It’s become fashionable to put down Barack Obama, just to compensate for the embarrassing fervor of his fans. But that too can go too far, and today I read something that reminded me what it is about him that genuinely appealed to me before he was a superstar. From an excellent Seattle Times column by the syndicated Eugene Robinson:
He is both an African American and the biracial son of a black Kenyan father and a white American mother; both a product of the streets of Chicago, where he worked as a community organizer, and a son of the streets of Jakarta, where he played as a kid. Obama is the personification of “both-and.”
That makes him representative of the growing numbers of us who rather smoothly juggle multiple identities. Any African American who speaks differently with black friends than in mixed settings, any college grad who works with his hands among other honest skilled laborers, any Jew like me who has a bizarre sense of homecoming among my neo-Orthodox cousins but feels even more at home at 1 A.M. in snowy Moscow in a bus full of karate students from all over the world, the windows steaming up as the South African team sings an African chant with Japanese words — well, we can relate.
He said his belief that American politics has seen enough “either-or” ÃƒÂ¢Ã¢â€šÂ¬Ã¢â‚¬? and that he can shift the paradigm to “both-and” ÃƒÂ¢Ã¢â€šÂ¬Ã¢â‚¬? is what led him to undertake “the risks and difficulties and challenges and silliness of a modern presidential campaign.”
Thus on the question of inner-city poverty and dysfunction, Obama proposes a suite of orthodox solutions ÃƒÂ¢Ã¢â€šÂ¬Ã¢â‚¬? early childhood education, after-school and mentoring programs, efforts to teach young parents how to be parents. But he also emphasizes personal responsibility: “The framework that tends to be set up in Washington ÃƒÂ¢Ã¢â€šÂ¬Ã¢â‚¬? which is either the problem is not enough money and not enough government programs, or the problem is a culture of poverty and not enough emphasis on traditional values ÃƒÂ¢Ã¢â€šÂ¬Ã¢â‚¬? presents a false choice.”
That’s exactly the frustration of so many centrists — our sense that the Right and the Left each have a part of the truth, and they can’t put the two parts together because they’re too busy fighting with each other. When Mike Huckabee, for instance, says the right to life includes the right to basic health care and education, we feel the same relief listening to a Republican as we do to Democrat Obama. The relief of someone being drawn and quartered when the horses pulling in opposite directions are called to a halt.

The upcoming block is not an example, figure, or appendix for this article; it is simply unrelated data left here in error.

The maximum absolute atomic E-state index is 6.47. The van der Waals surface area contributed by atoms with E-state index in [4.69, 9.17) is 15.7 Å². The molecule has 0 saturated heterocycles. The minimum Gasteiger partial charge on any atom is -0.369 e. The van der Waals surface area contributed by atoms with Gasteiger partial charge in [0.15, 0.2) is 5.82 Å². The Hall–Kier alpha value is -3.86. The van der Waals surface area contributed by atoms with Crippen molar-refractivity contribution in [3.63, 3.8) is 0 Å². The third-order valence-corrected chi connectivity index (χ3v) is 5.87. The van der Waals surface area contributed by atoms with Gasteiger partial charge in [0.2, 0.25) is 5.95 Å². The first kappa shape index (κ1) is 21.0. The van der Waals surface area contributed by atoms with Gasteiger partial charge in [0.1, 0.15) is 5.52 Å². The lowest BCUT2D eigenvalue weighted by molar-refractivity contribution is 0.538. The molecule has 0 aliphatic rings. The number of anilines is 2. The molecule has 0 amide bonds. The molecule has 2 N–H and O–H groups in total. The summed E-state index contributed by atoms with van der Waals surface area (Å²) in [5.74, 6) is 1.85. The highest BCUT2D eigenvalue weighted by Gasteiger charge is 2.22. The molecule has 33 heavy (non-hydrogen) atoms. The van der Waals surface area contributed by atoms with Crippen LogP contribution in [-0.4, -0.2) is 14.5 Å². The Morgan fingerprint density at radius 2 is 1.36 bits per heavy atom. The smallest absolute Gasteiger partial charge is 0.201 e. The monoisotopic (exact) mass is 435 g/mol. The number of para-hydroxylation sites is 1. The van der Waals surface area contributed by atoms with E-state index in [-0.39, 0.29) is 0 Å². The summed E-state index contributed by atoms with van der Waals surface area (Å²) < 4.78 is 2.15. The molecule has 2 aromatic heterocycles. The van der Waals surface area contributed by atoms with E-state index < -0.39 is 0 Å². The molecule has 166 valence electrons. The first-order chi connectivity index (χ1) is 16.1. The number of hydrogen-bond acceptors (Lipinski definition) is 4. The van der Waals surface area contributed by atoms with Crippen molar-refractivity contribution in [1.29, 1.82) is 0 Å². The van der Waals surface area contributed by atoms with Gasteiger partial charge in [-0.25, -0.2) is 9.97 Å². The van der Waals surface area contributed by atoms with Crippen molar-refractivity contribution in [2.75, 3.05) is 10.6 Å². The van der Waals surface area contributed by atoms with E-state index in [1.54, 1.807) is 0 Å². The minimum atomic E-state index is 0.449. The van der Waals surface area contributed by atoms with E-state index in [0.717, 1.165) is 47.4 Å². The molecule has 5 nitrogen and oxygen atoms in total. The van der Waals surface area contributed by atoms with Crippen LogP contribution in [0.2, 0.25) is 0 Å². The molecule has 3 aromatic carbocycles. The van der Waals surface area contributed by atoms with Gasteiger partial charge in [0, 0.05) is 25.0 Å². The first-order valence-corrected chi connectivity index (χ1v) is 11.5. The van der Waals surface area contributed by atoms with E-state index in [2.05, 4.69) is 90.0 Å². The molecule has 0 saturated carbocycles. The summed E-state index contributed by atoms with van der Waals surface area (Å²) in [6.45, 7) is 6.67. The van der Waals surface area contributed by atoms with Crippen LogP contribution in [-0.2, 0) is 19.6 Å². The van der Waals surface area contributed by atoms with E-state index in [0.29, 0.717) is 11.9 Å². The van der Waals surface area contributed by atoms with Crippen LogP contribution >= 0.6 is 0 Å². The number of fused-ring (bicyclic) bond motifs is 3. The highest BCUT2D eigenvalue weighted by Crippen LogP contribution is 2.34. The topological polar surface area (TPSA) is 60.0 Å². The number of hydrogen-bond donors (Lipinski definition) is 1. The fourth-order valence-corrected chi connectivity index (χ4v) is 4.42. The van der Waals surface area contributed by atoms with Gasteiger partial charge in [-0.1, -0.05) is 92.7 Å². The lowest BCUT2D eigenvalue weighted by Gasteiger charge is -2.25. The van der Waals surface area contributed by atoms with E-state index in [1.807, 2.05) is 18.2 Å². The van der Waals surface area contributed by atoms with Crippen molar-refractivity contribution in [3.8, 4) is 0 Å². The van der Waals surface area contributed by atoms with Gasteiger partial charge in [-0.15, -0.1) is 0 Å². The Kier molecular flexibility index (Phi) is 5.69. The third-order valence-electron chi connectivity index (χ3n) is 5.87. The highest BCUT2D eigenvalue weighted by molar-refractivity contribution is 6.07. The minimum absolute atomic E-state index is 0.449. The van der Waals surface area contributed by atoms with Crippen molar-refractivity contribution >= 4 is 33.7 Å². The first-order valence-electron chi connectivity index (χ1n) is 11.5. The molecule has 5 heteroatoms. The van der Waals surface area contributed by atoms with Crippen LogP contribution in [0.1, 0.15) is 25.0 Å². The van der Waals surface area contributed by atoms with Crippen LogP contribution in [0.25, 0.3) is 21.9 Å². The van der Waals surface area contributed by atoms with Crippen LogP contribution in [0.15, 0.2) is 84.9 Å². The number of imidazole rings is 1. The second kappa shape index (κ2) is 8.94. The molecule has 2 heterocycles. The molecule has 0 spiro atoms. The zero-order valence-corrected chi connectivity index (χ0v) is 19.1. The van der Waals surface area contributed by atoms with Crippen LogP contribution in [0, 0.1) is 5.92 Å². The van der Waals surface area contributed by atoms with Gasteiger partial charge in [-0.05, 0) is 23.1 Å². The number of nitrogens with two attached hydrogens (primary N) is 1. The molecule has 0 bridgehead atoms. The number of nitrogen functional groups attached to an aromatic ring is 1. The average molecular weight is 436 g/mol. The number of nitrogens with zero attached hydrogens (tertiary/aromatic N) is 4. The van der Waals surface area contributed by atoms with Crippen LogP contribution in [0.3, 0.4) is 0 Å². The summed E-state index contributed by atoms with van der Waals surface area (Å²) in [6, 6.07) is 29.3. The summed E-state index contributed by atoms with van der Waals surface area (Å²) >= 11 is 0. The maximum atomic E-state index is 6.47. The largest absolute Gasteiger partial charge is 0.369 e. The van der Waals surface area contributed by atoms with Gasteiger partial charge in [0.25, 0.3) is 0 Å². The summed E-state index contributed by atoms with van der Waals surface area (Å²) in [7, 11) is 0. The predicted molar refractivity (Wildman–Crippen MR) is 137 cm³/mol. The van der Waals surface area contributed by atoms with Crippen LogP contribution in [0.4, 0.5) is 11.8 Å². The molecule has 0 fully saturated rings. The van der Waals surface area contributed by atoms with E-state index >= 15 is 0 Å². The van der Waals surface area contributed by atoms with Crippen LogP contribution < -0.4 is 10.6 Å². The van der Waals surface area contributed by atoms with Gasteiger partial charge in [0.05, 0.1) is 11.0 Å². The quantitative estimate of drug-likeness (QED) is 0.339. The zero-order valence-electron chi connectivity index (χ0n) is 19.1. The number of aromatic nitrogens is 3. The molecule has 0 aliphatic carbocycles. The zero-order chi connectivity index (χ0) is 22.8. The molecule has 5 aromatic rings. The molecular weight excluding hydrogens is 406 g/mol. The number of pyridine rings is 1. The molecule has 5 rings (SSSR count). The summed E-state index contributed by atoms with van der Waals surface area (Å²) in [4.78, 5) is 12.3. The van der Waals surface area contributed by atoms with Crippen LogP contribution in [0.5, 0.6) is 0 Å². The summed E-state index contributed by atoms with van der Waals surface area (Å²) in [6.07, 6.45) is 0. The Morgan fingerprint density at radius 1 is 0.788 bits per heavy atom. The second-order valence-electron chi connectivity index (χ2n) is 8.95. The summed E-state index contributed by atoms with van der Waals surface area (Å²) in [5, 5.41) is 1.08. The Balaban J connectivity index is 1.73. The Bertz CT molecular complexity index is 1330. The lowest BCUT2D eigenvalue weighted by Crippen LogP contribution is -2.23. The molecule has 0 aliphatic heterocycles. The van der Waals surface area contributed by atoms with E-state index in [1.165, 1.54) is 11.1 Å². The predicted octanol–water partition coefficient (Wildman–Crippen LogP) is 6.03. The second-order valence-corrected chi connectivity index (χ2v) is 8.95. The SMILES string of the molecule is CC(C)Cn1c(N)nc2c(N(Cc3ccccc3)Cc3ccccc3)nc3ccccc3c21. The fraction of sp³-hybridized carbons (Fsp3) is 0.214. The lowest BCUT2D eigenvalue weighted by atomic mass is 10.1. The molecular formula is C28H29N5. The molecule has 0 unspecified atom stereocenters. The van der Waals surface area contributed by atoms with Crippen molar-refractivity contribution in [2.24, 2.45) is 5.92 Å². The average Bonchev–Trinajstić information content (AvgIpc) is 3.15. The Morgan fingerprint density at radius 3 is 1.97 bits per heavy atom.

While more resources are needed, “there is a strong values-and-character component to educational achievement,” Obama said. “To deny that is to deny reality, and I don’t want to cede that reality to conservatives who use it as an excuse to underfund the schools. … Sometimes people think that when we talk about values, that somehow that’s making a ‘lift yourself up by your own bootstraps’ argument and letting the larger society off the hook. That’s why I always emphasize that we need both individual responsibility and mutual responsibility.”
The cultural values of “educational achievement and delayed gratification and intergenerational responsibility and hard work and entrepreneurship” produce success, he said, but “if a child is raised in a disorderly environment with inadequate health care and guns going off late at night, then it’s a lot harder to incorporate those values. We as a society can take responsibility for creating conditions in which those cultural attributes are enhanced.” […]
“We’ve learned that it was a good thing to break down the gender barriers that were keeping women from fully participating in the society; on the other hand, it turns out that things like marriage and fidelity are actually good things,” he said.
Robinson observes that Obama is not the first to say these things: “[N]o message gets through without the right messenger and the right moment. Not everyone is convinced that Obama is that messenger.” It is, however, the combination of the message and the messenger, who not only embodies it but has an unusual facility for articulating it, that is so appealing. When Obama gave the 2004 convention keynote speech that launched him into the political stratosphere, what struck me about it was his ability to express complex ideas with clarity, which has the effect of not just respecting but flattering the listener’s intelligence: what he’s saying isn’t oversimplified, yet you understand it so clearly that you feel smart, and you feel that he knows you’re smart. Robinson describes this nicely:
That’s the way Obama talks, by the way, in sinuous but precise sentences that practically diagram themselves as they go along.
It’s this rhetorical skill, combined with his appeal to those of us with multiple identities and the chameleonlike ability his own multiple identities give him to speak to many different singular identities in their own languages — that makes up Obama’s political whammy.
Read the whole column, and see who doesn’t think it’s Obama’s time.